World Cup 2014: Spain Makes History in the Worst Possible Way

World Cup 2014: Spain Makes History in the Worst Possible Way

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Here’s what you need to know about Wednesday’s games and their implications:

1. Robin van Persie will miss the next game and it won’t matter. Due to both a booking and an injury, RVP will be suspended for the final group stage game, but the Dutch are already through and only need a draw against Chile to top the group. Can the Dutch play a defensive game, though?

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2. Who would have thought an MLS player would score the goal of the tournament (so far). The career of 34-year-old Tim Cahill may be winding down, but his wicked left-footed volley was the kind of strike that makes hearts race. RVP may have the meme, and Messi the fan boys, but Australia will at least go home with this in their highlight collection.

3. Via con dios, España. For the first time ever, the winners of the previous cup lost their first two games, eliminating them at the earliest possible point. Spain was woeful and looked nothing like the world-beating team that won three cups in a row (two Euros and the World Cup). Spain’s rapid-fire passing was wayward and predictable and their defense nonexistent. They can hope to restore some pride in a totally meaningless game against Australia, but given the fight the Australians have put up, there’s no guarantee that Spain will even win that.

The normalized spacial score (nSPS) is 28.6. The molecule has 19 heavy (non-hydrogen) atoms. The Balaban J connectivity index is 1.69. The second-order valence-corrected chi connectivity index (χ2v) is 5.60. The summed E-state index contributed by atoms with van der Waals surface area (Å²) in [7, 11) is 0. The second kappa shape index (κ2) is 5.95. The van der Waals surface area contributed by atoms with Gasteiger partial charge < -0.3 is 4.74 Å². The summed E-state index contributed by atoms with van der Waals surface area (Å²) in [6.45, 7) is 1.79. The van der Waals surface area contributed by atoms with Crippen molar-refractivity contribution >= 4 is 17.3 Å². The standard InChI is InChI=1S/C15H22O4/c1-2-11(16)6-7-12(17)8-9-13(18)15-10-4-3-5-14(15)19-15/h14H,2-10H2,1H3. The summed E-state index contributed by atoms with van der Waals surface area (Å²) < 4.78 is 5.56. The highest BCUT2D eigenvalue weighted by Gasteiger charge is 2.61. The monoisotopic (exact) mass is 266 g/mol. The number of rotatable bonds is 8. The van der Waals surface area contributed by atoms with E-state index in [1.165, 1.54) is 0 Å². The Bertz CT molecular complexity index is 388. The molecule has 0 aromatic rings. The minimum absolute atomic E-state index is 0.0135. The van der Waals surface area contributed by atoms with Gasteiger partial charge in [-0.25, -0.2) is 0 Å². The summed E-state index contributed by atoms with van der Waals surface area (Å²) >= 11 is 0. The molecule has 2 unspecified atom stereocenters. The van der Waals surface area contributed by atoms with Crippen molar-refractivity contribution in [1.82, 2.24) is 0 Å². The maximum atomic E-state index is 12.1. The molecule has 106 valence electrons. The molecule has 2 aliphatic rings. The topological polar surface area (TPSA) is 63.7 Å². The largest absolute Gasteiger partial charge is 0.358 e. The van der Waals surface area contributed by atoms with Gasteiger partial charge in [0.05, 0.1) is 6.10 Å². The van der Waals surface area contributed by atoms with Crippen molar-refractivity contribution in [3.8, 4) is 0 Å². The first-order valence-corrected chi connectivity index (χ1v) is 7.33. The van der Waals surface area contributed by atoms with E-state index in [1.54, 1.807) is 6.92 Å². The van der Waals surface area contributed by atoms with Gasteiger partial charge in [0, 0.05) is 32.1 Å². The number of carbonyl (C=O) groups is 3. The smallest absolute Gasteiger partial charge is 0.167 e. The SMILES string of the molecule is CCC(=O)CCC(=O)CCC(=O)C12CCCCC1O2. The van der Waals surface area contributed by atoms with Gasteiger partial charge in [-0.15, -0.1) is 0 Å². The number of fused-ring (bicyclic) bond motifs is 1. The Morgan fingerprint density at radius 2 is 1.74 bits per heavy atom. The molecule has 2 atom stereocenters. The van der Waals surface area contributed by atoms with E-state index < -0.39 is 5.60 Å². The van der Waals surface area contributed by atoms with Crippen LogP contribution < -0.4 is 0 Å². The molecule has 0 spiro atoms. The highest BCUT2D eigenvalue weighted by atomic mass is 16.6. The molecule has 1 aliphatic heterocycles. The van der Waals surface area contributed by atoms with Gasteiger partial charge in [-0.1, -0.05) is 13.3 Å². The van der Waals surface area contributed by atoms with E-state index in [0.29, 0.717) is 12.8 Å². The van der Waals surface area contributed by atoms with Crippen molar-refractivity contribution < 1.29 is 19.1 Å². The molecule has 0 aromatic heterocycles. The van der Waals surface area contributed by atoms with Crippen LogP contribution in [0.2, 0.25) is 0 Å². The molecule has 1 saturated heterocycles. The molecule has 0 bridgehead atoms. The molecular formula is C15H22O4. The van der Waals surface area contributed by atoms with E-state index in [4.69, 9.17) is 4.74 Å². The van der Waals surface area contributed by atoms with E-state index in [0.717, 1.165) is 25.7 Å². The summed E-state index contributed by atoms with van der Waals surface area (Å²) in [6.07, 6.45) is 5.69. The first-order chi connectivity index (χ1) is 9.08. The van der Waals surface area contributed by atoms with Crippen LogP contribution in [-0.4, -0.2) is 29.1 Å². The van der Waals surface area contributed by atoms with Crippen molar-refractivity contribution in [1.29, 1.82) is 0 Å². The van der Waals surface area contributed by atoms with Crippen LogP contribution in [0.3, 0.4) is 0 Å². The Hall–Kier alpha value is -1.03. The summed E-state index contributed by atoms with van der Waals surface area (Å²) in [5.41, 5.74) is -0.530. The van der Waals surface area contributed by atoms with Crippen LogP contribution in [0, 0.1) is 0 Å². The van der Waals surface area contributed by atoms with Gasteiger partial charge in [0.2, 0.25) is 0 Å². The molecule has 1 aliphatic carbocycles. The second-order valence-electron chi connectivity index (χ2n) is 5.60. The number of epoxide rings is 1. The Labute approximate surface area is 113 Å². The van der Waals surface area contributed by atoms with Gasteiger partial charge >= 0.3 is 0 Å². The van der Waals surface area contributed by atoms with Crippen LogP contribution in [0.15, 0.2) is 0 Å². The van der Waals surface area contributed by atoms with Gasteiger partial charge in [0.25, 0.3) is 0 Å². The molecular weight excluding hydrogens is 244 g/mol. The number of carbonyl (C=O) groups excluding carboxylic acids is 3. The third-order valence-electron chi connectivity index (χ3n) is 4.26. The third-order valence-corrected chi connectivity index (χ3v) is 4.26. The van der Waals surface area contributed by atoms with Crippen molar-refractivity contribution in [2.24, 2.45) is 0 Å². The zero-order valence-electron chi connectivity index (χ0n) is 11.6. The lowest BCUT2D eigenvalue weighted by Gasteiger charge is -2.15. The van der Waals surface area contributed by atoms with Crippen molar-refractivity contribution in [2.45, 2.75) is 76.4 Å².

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4. Iker Casillas is no longer even remotely close to the best keeper in the world. Following Spain’s victory in Euro 2012, there was a lot of talk about how it was a shame that goalkeepers are never really chosen as the best player in the world. In a fair world, it was argued, Casillas would be ranked alongside Messi, Ronaldo, and van Persie. Well, so much for that. After letting in seven goals in two games, Casillas isn’t even the best goal keeper in Spain, let alone the world.

5. Alex Song is an idiot. As a long-time Arsenal fan, I’ve seen Alex Song do stupid things for years now.  His red card for Cameroon illustrates why The Gunners were not too sad to see him leave for Barcelona. Granted, Cameroon was down a goal, but it was still very much in the game before Song decided to blatantly and maliciously elbow Mario Mandzukic in the back. This not only left Cameroon down a man but also without its midfield anchor. From that point on, it was all Croatia.

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Product Director at The Fiscal Times, Josh Herr also writes about the business of sports, culture, entertainment and music.